• Health services
  • Internal medicine
  • Implementation science

Location: Royal Brisbane and Women's Hospital

Type of student: Both HDR and Extra-curricular

Type of work: 

  • Clinical work
  • Literature review
  • Qualitative methods

Brief synopsis:

Evidence-based medicine is a cornerstone of modern medical practice. Getting evidence into practice is often complex, particularly when it involves behaviour change in practitioners from more than one discipline or within a complex system like acute hospitals. Delays in translating evidence into practice can lead to avoidable patient harm and/or inefficiency in care provision. Implementation science (or ‘knowledge translation’) is an emerging discipline that aims to enhance the application of evidence in practice to improve health and provide more effective health care services.

This project will provide an introduction to the science and practice of implementation, and build skills in translating evidence into practice to improve acute hospital care. The project would be suitable for a small group of medical students (4-6 students) in their clinical placements at Royal Brisbane Clinical Unit. It will test whether a structured experiential learning opportunity in implementation science and practice is feasible, acceptable and perceived to be valuable to medical students.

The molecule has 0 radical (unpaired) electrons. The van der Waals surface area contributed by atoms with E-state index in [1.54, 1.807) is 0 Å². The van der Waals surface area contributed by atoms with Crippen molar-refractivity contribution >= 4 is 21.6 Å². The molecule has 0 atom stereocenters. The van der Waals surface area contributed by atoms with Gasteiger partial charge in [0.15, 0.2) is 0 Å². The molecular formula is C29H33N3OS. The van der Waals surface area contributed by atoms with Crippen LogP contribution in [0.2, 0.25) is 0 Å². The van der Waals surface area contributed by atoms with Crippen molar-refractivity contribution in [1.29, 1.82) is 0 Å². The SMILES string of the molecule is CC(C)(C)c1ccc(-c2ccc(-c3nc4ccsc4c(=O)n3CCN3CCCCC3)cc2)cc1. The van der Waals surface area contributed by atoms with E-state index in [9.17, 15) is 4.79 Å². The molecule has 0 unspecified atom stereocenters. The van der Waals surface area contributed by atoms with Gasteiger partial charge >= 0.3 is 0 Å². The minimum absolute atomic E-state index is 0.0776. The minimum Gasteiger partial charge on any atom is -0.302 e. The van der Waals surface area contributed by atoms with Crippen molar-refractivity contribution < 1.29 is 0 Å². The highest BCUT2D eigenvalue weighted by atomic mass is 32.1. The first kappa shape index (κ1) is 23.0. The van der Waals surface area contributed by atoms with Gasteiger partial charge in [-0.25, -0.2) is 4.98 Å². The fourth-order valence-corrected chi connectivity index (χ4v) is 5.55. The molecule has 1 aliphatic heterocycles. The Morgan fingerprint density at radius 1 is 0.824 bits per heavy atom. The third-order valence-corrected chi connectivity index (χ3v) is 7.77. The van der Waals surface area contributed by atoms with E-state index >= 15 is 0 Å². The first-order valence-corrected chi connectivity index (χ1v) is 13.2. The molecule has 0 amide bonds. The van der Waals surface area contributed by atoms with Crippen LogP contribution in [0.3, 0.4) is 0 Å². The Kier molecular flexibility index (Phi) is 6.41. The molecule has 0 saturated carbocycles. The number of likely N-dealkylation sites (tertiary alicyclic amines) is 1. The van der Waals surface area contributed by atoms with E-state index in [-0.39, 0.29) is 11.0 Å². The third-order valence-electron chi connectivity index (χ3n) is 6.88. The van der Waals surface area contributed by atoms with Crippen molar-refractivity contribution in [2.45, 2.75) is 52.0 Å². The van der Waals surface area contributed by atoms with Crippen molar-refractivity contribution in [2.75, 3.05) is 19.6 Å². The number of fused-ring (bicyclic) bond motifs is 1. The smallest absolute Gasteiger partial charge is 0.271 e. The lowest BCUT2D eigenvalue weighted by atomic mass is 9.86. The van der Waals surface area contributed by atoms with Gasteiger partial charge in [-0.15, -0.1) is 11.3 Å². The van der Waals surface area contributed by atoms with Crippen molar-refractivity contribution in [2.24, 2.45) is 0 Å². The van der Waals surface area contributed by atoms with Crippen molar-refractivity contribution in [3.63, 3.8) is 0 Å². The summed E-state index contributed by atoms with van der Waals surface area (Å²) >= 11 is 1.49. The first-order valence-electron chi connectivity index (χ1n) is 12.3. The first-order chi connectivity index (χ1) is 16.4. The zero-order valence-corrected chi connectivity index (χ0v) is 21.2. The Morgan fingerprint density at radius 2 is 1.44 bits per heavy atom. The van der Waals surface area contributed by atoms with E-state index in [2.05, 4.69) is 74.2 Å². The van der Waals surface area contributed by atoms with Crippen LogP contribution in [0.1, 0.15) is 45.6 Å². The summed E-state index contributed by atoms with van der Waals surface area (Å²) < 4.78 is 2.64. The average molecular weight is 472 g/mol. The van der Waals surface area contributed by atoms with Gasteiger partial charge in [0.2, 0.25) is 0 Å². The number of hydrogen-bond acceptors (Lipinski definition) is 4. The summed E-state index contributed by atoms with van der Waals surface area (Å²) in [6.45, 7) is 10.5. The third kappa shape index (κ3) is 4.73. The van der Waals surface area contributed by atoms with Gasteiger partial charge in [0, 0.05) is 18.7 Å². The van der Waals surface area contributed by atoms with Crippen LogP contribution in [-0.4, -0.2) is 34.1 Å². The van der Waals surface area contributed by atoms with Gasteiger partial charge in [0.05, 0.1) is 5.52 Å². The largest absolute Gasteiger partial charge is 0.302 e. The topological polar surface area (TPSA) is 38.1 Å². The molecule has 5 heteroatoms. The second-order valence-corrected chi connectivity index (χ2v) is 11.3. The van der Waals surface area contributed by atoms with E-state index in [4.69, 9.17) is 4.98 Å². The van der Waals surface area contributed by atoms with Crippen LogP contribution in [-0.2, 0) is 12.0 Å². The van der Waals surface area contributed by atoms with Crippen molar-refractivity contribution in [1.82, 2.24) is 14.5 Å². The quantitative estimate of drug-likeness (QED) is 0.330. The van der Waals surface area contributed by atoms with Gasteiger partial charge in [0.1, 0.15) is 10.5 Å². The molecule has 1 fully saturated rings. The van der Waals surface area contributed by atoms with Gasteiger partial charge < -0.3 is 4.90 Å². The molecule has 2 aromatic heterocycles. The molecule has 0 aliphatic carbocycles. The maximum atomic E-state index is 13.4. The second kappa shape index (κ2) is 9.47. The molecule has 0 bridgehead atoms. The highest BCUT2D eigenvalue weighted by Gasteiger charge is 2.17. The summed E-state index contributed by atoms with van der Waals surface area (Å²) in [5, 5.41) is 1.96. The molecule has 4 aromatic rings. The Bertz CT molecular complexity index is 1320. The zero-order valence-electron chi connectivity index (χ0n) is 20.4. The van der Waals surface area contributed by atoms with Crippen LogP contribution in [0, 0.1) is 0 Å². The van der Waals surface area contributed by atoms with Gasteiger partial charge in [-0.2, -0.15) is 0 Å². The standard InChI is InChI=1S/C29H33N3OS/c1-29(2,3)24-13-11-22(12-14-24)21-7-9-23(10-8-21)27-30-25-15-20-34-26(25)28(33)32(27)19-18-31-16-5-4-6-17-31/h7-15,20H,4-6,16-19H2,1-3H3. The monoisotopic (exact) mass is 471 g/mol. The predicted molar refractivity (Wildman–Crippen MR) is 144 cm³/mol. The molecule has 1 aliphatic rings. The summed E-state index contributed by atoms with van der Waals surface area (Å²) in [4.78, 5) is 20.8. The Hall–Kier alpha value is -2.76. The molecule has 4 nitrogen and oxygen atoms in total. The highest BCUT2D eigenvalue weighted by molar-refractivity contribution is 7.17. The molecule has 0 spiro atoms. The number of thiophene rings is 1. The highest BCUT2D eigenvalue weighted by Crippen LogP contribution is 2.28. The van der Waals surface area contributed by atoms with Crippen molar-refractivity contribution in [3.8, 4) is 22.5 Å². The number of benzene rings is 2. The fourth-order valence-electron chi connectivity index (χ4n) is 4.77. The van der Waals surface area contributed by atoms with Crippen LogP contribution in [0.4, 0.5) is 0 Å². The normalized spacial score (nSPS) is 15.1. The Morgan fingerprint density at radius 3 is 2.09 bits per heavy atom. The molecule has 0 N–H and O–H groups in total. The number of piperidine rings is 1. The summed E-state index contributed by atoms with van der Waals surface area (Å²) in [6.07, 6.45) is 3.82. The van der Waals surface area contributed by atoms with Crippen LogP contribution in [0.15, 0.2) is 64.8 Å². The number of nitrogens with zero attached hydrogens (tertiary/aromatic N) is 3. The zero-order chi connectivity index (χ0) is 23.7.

It will consist of three components:

  1. A series of 5-6 small group tutorials outlining key concepts in implementation, supported by readings for self-directed learning (March-April, estimated commitment 16-20 hours)
  2. Supervised participation in activities within a large implementation program in care of older inpatients (the Eat Walk Engage program), including engaging with older patients and staff, assessing current practice, developing improvement plans and evaluating impact. (June-July, estimated commitment 20-40 hours)
  3. Developing and presenting a plan for implementing evidence into practice in an area of the student’s choice using theory, with peer review and feedback (August-September, estimated commitment 20-40 hours)

Students will nominate to participate in this project. They will be expected to participate in each component; provide feedback about the content, delivery and integration of the program; and suggest improvements. Outputs will include an individual implementation plan, and a co-created implementation course suitable for future delivery for medical students.   

Prerequisite skills: Interest in or experience with complex system change would be an advantage.

Time frame: Anticipated March-October 2021



Professor Alison Mudge

Royal Brisbane Clinical Unit